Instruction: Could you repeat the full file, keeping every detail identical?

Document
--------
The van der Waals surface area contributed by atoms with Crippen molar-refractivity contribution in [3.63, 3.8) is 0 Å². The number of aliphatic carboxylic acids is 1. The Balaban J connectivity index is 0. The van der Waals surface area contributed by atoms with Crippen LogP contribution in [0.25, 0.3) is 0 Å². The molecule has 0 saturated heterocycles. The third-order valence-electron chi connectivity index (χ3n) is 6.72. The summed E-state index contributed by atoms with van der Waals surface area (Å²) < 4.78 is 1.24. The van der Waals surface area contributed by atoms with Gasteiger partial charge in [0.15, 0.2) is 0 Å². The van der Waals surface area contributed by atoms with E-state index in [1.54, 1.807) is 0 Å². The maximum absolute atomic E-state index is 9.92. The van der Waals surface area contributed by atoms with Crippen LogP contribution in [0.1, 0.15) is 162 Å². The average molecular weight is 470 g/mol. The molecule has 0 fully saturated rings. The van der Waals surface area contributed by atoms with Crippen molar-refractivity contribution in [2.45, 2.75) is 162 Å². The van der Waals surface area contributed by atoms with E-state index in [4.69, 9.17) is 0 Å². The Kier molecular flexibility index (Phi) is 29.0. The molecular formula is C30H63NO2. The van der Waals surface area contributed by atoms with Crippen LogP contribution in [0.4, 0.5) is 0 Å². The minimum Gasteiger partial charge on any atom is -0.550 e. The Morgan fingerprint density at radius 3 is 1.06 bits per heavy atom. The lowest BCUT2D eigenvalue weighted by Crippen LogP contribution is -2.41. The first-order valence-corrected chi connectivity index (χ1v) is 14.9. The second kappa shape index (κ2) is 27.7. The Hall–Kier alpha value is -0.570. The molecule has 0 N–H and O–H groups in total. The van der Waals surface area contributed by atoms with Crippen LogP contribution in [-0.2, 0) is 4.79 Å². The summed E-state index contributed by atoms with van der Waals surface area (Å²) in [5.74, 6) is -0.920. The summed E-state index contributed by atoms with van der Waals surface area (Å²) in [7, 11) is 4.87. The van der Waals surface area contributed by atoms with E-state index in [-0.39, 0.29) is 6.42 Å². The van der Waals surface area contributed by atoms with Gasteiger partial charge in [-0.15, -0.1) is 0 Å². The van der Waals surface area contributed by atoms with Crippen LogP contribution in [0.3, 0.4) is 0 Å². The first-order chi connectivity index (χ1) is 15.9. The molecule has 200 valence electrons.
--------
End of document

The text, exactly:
The van der Waals surface area contributed by atoms with Crippen molar-refractivity contribution in [3.63, 3.8) is 0 Å². The number of aliphatic carboxylic acids is 1. The Balaban J connectivity index is 0. The van der Waals surface area contributed by atoms with Crippen LogP contribution in [0.25, 0.3) is 0 Å². The molecule has 0 saturated heterocycles. The third-order valence-electron chi connectivity index (χ3n) is 6.72. The summed E-state index contributed by atoms with van der Waals surface area (Å²) < 4.78 is 1.24. The van der Waals surface area contributed by atoms with Gasteiger partial charge in [0.15, 0.2) is 0 Å². The van der Waals surface area contributed by atoms with E-state index in [1.54, 1.807) is 0 Å². The maximum absolute atomic E-state index is 9.92. The van der Waals surface area contributed by atoms with Crippen LogP contribution in [0.1, 0.15) is 162 Å². The average molecular weight is 470 g/mol. The molecule has 0 fully saturated rings. The van der Waals surface area contributed by atoms with Crippen molar-refractivity contribution in [2.45, 2.75) is 162 Å². The van der Waals surface area contributed by atoms with E-state index in [4.69, 9.17) is 0 Å². The Kier molecular flexibility index (Phi) is 29.0. The molecular formula is C30H63NO2. The van der Waals surface area contributed by atoms with Crippen LogP contribution in [0.4, 0.5) is 0 Å². The minimum Gasteiger partial charge on any atom is -0.550 e. The Morgan fingerprint density at radius 3 is 1.06 bits per heavy atom. The lowest BCUT2D eigenvalue weighted by Crippen LogP contribution is -2.41. The first-order valence-corrected chi connectivity index (χ1v) is 14.9. The second kappa shape index (κ2) is 27.7. The Hall–Kier alpha value is -0.570. The molecule has 0 N–H and O–H groups in total. The van der Waals surface area contributed by atoms with Crippen LogP contribution in [-0.2, 0) is 4.79 Å². The summed E-state index contributed by atoms with van der Waals surface area (Å²) in [5.74, 6) is -0.920. The summed E-state index contributed by atoms with van der Waals surface area (Å²) in [7, 11) is 4.87. The van der Waals surface area contributed by atoms with E-state index in [-0.39, 0.29) is 6.42 Å². The van der Waals surface area contributed by atoms with Gasteiger partial charge in [-0.15, -0.1) is 0 Å². The van der Waals surface area contributed by atoms with Crippen LogP contribution in [0.3, 0.4) is 0 Å². The first-order chi connectivity index (χ1) is 15.9. The molecule has 200 valence electrons.